Pet. App. 12a. The court imposed a constitutional requirement beyond whatthe arbitrary and capricious standard would call for-namely, a "determinatecriterion for drawing lines" (id. at 6a)-because, in the court's view,"none of those panels [in the previous cases] addressed the claim ofundue delegation that we face here." Id. at 12a. Plainly, the courtruled that the nondelegation doctrine imposes constitutional imperativesin addition to the requirements of the arbitrary and capricious standard.That holding also explains why the court found that it had to postpone afull review of the NAAQS under the arbitrary and capricious standard. Id.at 5a.

It is also quite clear that the court of appeals did not employ nondelegationprinciples merely as a "construction canon[]" (ATA Br. 10) toavoid a constitutional issue. ATA claims that the court "reject[ed]EPA's interpretation under Chevron" (ibid.), but the panel majority'sdiscussion does not even mention the Chevron doctrine, and the panel's opinionon rehearing does so only as an epilogue, suggesting that the agency hasdiscretion on remand to satisfy the court's nondelegation requirement. Pet.App. 75a-76a. Indeed, the panel specifically disclaimed departing from therelevant circuit precedent upholding EPA's interpretive discretion. SeePet. 10 n.4. But more fundamentally, ATA's argument is logically inconsistent.If the relevant provisions of the CAA are "undisputedly" constitutional(ATA Br. 15)-and they are, see Pet. 11-16-then there is no need for a courtto invoke the nondelegation doctrine to "avoid" a constitutionalissue. The issue before the court of appeals was whether the agency misinterpretedthe CAA or unreasonably exercised the discretion conferred by the CAA. Thenondelegation doctrine has no bearing on those questions.

In short, APC's and ATA's arguments highlight why the court of appeals'analysis is indefensible. Furthermore, they provide a preview of the Pandora'sBox of doctrinal issues that will emerge if the decision is left uncorrected.The Court should therefore grant the government's petition, make clear thatthe nondelegation doctrine should be confined to its proper role as a separation-of-powersconstraint on Congress, and remand the case for the court of appeals toanalyze the statutory and regulatory issues under the correct legal standards.See Pet. 16-17.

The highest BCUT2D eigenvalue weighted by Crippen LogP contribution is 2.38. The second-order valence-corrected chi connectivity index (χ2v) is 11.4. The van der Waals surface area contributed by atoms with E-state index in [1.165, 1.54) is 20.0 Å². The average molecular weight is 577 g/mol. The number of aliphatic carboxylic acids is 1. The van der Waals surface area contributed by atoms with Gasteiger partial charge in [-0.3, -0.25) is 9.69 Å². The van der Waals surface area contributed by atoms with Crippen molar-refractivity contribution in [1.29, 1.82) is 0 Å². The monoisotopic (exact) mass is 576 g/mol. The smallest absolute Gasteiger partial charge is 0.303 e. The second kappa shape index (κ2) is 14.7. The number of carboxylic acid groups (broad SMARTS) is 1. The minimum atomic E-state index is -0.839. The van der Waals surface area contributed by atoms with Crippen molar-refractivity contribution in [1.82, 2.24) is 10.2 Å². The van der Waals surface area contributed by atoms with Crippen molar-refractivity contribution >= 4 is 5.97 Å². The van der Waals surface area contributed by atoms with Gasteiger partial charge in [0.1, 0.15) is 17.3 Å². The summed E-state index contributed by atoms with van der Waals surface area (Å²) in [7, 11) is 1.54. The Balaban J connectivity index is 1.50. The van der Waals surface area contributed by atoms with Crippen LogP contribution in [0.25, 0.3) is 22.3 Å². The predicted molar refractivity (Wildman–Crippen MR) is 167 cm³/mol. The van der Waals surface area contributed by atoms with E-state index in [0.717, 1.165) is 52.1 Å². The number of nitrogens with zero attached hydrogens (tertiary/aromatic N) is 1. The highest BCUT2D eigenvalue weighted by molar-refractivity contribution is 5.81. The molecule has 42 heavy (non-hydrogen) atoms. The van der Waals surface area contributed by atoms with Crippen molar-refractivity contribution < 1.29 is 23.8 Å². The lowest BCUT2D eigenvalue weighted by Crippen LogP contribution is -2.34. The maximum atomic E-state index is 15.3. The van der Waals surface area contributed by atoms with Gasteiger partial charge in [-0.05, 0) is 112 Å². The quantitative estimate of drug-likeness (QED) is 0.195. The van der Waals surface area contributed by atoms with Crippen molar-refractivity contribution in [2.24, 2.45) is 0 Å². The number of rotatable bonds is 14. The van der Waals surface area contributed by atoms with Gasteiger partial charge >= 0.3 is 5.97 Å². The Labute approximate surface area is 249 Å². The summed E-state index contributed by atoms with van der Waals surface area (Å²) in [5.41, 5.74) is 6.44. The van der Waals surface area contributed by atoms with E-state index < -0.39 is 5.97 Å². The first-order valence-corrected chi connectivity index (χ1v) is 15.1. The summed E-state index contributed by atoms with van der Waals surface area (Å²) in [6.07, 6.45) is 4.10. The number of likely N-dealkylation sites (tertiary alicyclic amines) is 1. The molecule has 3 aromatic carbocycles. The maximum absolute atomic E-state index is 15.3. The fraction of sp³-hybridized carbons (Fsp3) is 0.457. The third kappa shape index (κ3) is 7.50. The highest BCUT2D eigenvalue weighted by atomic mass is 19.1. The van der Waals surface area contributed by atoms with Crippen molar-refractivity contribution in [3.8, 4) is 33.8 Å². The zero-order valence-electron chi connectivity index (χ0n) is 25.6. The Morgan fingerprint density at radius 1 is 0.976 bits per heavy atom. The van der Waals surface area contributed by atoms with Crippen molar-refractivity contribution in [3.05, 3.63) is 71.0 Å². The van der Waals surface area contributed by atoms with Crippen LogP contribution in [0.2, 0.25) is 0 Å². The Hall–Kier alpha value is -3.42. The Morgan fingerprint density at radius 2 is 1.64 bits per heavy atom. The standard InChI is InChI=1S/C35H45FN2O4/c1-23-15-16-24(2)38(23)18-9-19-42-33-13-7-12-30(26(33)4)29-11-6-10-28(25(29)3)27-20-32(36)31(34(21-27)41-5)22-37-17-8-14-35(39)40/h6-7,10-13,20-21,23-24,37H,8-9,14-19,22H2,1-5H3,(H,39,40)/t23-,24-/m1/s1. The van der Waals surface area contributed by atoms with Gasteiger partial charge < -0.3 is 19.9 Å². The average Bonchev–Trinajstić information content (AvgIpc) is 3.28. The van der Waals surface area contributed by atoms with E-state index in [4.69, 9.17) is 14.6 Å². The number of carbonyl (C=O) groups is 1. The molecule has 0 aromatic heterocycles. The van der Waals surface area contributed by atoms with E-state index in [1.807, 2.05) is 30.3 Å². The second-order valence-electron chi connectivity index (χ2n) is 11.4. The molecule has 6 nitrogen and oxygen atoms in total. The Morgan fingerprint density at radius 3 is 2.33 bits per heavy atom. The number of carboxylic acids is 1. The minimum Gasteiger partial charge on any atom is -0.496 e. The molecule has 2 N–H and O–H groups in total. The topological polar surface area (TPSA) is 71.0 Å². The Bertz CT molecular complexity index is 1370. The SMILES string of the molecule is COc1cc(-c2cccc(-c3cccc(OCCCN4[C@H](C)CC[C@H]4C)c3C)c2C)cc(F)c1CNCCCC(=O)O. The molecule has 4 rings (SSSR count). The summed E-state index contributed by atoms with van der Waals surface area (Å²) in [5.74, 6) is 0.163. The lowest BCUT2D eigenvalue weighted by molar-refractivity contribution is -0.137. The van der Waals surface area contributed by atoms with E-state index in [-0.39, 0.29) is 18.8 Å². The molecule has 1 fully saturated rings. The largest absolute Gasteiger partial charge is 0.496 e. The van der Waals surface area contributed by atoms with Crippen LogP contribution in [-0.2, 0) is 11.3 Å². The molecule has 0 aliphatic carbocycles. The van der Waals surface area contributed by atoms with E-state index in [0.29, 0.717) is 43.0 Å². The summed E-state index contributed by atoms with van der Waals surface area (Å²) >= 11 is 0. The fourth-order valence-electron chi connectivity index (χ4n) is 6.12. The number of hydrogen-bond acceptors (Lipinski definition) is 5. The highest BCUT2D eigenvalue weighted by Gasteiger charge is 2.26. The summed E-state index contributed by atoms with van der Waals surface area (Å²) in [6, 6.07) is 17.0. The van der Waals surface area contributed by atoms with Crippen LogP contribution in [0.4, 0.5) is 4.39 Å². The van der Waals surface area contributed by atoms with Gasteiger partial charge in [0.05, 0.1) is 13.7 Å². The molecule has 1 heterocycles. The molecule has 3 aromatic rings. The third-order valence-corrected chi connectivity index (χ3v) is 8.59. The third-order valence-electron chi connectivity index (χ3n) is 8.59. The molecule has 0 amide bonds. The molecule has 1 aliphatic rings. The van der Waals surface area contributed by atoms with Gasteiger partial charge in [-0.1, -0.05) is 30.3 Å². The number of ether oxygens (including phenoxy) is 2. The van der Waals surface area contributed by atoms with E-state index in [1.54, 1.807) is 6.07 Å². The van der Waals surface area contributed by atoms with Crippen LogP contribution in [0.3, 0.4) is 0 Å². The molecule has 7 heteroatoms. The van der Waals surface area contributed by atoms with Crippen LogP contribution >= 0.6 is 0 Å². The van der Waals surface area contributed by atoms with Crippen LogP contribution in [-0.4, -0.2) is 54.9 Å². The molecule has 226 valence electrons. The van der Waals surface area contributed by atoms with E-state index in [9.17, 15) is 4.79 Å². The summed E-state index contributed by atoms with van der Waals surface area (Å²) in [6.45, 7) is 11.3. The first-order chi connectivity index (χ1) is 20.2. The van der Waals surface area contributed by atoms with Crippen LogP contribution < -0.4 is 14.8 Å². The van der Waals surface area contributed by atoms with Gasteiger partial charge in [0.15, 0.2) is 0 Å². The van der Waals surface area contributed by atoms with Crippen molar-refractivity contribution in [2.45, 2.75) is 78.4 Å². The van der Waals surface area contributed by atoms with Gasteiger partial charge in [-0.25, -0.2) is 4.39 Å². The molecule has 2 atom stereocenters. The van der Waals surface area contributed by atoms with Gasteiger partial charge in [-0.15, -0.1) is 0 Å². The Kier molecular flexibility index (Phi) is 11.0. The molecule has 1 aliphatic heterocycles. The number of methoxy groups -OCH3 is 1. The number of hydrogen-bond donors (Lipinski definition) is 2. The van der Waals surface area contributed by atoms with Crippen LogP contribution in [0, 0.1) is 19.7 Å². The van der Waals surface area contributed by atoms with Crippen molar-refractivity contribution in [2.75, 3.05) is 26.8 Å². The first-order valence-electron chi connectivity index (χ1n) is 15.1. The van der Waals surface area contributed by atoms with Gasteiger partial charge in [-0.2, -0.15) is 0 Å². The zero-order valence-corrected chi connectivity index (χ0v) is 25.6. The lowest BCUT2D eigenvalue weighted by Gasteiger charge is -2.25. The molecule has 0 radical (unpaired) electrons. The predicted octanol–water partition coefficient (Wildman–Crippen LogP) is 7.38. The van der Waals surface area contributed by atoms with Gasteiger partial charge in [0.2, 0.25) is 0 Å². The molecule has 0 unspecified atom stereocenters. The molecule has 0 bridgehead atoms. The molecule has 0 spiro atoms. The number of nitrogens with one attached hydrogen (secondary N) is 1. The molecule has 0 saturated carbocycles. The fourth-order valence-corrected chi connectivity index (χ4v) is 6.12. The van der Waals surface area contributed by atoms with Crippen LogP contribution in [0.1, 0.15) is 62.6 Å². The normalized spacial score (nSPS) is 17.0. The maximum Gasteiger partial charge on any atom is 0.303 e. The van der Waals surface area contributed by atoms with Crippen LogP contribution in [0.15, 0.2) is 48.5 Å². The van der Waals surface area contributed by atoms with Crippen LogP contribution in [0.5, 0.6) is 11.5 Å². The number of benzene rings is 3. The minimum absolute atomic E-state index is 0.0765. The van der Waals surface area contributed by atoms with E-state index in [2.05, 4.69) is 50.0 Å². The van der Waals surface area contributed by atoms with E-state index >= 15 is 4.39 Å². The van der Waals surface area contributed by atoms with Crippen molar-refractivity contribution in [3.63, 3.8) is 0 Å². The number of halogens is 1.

2. APC, ATA, and the Midwest States argue that this Court should not reviewthe court of appeals' further ruling that "EPA can enforce a revisedprimary ozone NAAQS only in conformity with Subpart 2." Pet. App. 81a.As we explain in our petition, Subpart 2 of Part D, Subchapter I of theCAA, 42 U.S.C. 7511-7511f, provides a detailed statutory scheme, includingattainment deadlines, for implementing the ozone NAAQS standard that wasin effect in 1990. Pet. 4-5, 26. But Subpart 2 does not unambiguously addresshow to implement the revised ozone standards, which will necessarily requiredifferent attainment deadlines and implementation schedules. Pet. 27-29& n.16; see also Mass. Pet. 5-8, 21-25. The question of how to implementthe revised ozone NAAQS should be a matter for EPA and the States to addressthrough authoritative rules that are subject to notice, comment, and judicialreview. EPA has not yet conducted those rulemakings, and there was accordinglyno occasion for the court of appeals to make broad pronouncements limitingEPA's authority to implement the revised ozone NAAQS. Pet. 19-30.

APC's and ATA's defense of the court of appeals' action demonstrates whythe matter warrants this Court's review. They assert that the court of appealsreviewed final and ripe agency action, but the two sources of supposedlyfinal agency action on which they rely are: (1) EPA's preamble statementsresponding to industry comments that Subpart 2 provisions bar revision ofthe NAAQS; and (2) a final rule that was not at issue in the judicial proceedingsbelow. See APC Br. 22-23; ATA Br. 6, 24, 27-28. If judicial review couldbe predicated on such bases, there would be an enormous expansion in unfocusedchallenges to agency regulatory programs and a corresponding expansion inthe role of the courts in anticipating and supervising agency activities.